Southeast Asia

South China Sea Dispute Flares at ASEAN Summit

They had largely avoided bickering publicly through the media, until a statement late Sunday from ASEAN chair, Cambodia.

From left: South Korea's President Lee Myung-bak, China's Premier Wen Jiabao, Cambodia's Prime Minister Hun Sen and Japan's Prime Minister Yoshihiko Noda prepare to join hands together for a group photo during the ASEAN Plus Three (APT) Commemorative Summit in Phnom Penh, Cambodia, Monday, Nov. 19, 2012. (AP Photo/Vincent Thian)From left: South Korea's President Lee Myung-bak, China's Premier Wen Jiabao, Cambodia's Prime Minister Hun Sen and Japan's Prime Minister Yoshihiko Noda prepare to join hands together for a group photo during the ASEAN Plus Three (APT) Commemorative Summit in Phnom Penh, Cambodia, Monday, Nov. 19, 2012. (AP Photo/Vincent Thian)
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From left: South Korea's President Lee Myung-bak, China's Premier Wen Jiabao, Cambodia's Prime Minister Hun Sen and Japan's Prime Minister Yoshihiko Noda prepare to join hands together for a group photo during the ASEAN Plus Three (APT) Commemorative Summit in Phnom Penh, Cambodia, Monday, Nov. 19, 2012. (AP Photo/Vincent Thian)
From left: South Korea's President Lee Myung-bak, China's Premier Wen Jiabao, Cambodia's Prime Minister Hun Sen and Japan's Prime Minister Yoshihiko Noda prepare to join hands together for a group photo during the ASEAN Plus Three (APT) Commemorative Summit in Phnom Penh, Cambodia, Monday, Nov. 19, 2012. (AP Photo/Vincent Thian)
Irwin LoyVOA News
PHNOM PENH - Regional leaders at a summit of the Association of Southeast Asian Nations have again raised disagreements over the South China Sea.

ASEAN leaders have sought to maintain a unified public presence preparing for this summit, following divisive ministerial meetings in July.

They had largely avoided bickering publicly through the media, until a statement late Sunday from ASEAN chair, Cambodia. 

Cambodian foreign ministry official Kao Kim Hourn spoke with reporters.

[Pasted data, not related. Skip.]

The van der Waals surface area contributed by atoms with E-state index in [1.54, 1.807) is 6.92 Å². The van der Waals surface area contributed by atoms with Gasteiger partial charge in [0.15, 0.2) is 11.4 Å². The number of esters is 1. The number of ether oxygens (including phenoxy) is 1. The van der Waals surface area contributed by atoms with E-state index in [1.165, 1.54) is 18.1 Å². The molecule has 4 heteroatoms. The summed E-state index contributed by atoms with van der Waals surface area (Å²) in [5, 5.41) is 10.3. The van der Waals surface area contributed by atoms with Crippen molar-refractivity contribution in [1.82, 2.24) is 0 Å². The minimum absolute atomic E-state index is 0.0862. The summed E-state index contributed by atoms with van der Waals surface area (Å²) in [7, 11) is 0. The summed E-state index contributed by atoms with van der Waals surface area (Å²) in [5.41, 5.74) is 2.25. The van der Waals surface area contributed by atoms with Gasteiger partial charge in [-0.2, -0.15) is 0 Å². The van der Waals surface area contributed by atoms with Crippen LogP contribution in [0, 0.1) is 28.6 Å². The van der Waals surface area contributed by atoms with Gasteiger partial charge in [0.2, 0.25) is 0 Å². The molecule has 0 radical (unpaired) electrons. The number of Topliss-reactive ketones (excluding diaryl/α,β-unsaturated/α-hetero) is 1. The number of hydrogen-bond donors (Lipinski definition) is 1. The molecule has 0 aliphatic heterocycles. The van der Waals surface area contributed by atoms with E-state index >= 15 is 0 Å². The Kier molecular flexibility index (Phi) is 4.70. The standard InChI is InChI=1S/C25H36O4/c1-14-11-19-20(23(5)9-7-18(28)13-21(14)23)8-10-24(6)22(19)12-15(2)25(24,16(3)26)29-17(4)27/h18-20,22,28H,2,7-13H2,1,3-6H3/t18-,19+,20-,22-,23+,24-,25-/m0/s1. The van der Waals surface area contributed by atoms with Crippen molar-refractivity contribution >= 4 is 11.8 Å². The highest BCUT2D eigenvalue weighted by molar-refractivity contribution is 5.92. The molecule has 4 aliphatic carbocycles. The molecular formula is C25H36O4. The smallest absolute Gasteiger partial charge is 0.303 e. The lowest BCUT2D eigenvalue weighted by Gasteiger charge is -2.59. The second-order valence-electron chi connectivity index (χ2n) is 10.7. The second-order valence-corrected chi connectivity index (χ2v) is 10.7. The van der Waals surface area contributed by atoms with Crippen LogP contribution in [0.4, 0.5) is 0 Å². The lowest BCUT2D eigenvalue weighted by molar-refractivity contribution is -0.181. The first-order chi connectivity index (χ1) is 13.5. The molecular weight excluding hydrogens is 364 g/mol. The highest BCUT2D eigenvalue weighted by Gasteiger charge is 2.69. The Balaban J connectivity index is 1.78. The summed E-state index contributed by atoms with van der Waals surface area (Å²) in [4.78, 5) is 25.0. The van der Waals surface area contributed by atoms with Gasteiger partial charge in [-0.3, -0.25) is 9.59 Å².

“The ASEAN leaders decided that they will not internationalize the South China Sea from now on.  That they will focus this entirely within the current existing ASEAN-China mechanisms, which is at the level of the senior officials’, ministerial, and the leaders where they will continue to engage discussions on the South China Sea,” he said.

By Monday, the Philippines had objected.  Its delegation released a short statement saying it wished to maintain its “inherent right to defend its national interest when deemed necessary.”  The Philippines was quick to add that it too is concerned about maintaining ASEAN unity.

But the incident was a reminder of July, when Cambodia was accused of backing China in the long-running maritime dispute by refusing Philippine demands to mention a set of disputed islands in a final official statement.

The Philippines, Vietnam, Brunei and Malaysia, claim parts of the South China Sea, but it is the vast claims from regional power China, that has caused disagreements within ASEAN.

China is interested in negotiating a solution to the disputes with individual countries rather than the bloc.  Any ASEAN consensus to not internationalize the issue, then, could be seen as playing into China's hands.

But there still remains a wide gap between ASEAN and China when it comes to beginning negotiations.  ASEAN decided this week to push forward on a long-awaited Code of Conduct for involved parties.  But China appears reluctant.

Qin Gang is a Chinese government spokesman.

"It takes some time for, you know, for China and ASEAN to talk about, discuss [Code of Conduct] and this is not a wasting of time because during the discussion we can build up and accumulate more consensus and mutual trust to find more better ways to keep this region peaceful and stable,” he said.

Either way, it appears likely the issue will be raised on an international stage as soon as Tuesday, during the East Asia Summit, a forum that includes countries beyond ASEAN's boundaries.
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